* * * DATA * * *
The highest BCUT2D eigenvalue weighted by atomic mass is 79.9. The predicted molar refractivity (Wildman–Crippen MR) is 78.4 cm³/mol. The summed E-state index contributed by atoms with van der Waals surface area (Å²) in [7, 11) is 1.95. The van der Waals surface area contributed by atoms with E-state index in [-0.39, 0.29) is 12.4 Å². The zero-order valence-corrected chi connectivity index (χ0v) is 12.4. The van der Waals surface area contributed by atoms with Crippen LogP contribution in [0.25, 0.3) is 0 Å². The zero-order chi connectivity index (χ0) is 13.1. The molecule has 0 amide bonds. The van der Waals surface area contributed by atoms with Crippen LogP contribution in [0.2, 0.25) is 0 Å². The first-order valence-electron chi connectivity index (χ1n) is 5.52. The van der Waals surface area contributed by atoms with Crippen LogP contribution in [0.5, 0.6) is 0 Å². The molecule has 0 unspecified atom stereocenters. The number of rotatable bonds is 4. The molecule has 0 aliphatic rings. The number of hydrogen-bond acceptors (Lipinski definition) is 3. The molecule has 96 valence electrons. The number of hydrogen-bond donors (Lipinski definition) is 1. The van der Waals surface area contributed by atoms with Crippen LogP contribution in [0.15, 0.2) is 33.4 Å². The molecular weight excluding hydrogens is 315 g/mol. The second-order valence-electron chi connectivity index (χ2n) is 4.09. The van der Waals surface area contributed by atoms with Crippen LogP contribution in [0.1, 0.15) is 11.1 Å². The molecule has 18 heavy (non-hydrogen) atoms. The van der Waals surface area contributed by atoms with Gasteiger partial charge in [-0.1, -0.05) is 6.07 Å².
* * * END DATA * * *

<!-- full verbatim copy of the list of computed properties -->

The highest BCUT2D eigenvalue weighted by atomic mass is 79.9. The predicted molar refractivity (Wildman–Crippen MR) is 78.4 cm³/mol. The summed E-state index contributed by atoms with van der Waals surface area (Å²) in [7, 11) is 1.95. The van der Waals surface area contributed by atoms with E-state index in [-0.39, 0.29) is 12.4 Å². The zero-order valence-corrected chi connectivity index (χ0v) is 12.4. The van der Waals surface area contributed by atoms with Crippen LogP contribution in [0.25, 0.3) is 0 Å². The zero-order chi connectivity index (χ0) is 13.1. The molecule has 0 amide bonds. The van der Waals surface area contributed by atoms with Crippen LogP contribution in [0.2, 0.25) is 0 Å². The first-order valence-electron chi connectivity index (χ1n) is 5.52. The van der Waals surface area contributed by atoms with Crippen LogP contribution in [0.5, 0.6) is 0 Å². The molecule has 0 unspecified atom stereocenters. The number of rotatable bonds is 4. The molecule has 0 aliphatic rings. The number of hydrogen-bond acceptors (Lipinski definition) is 3. The molecule has 96 valence electrons. The number of hydrogen-bond donors (Lipinski definition) is 1. The van der Waals surface area contributed by atoms with Crippen LogP contribution in [0.15, 0.2) is 33.4 Å². The molecular weight excluding hydrogens is 315 g/mol. The second-order valence-electron chi connectivity index (χ2n) is 4.09. The van der Waals surface area contributed by atoms with Crippen LogP contribution in [0.1, 0.15) is 11.1 Å². The molecule has 18 heavy (non-hydrogen) atoms. The van der Waals surface area contributed by atoms with Gasteiger partial charge in [-0.1, -0.05) is 6.07 Å².